The south and west of the inner bailey are occupied by the remains of a royal palace built by Richard III from 1396-1399. In the south range were the royal kitchens, extravagant porch, and the great hall, where business was enacted and entertaining took place. The west range was used for royal apartments, with a Great Chamber for the king himself.

The most impressive feature of all is the Great Tower, standing at 30 metres high which is almost 100 feet high, the tower was begun in the early 12th century, with a second stage added in the mid-12th century and the top level added in the 1320s.

The views once you’ve climbed the spiral steps from atop the castle tower are simply stunning. You can look down on the royal apartments below, and the walls of the Roman fort that encircle the site. As well as beautiful views of Portsmouth Harbour and on a good day this is fantastic to see.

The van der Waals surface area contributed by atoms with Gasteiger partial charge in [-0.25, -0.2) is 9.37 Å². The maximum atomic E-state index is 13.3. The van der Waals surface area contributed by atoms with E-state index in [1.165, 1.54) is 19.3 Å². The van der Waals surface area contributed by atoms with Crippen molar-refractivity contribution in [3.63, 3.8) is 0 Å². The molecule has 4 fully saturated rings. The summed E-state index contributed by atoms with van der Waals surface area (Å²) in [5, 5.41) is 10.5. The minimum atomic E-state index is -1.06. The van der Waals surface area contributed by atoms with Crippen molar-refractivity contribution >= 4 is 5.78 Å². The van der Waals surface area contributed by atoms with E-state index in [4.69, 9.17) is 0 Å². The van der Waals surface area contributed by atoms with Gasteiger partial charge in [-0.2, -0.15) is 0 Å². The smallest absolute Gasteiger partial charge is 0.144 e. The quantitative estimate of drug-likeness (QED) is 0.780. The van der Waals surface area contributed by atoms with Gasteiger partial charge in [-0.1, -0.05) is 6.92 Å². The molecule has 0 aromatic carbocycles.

The Great Tower was converted for use as a prison during the Napoleonic Wars. Thousands of prisoners were kept in the tower, and extra floors had to be inserted in order to provide enough space. Incarcerated inside the Castle’s keep these poor souls have left much evidence of their experience of British hospitality –  this includes wall paintings and graffiti, some of which you can see on all the different floors with markings.  Apparently, the bones of those that died and were buried in the nearby mud-flats and occasionally surface in the ebbing tide. 

You’ll find Portchester Castle at the end of the originally named Castle Street, passing through the village of Portchester with its charming 18th and 19th century buildings.  And when you come here it’s worth bringing snacks or a picnic or take a visit to the nearby onsite coffee van named Claude at the Seahorse coffee bar. It’s worth taking some time to explore the outer walls of the fort, where you can easily make out Roman bricks in the walls. And admiring the views of the harbour and surrounding coastlines.

Till next time.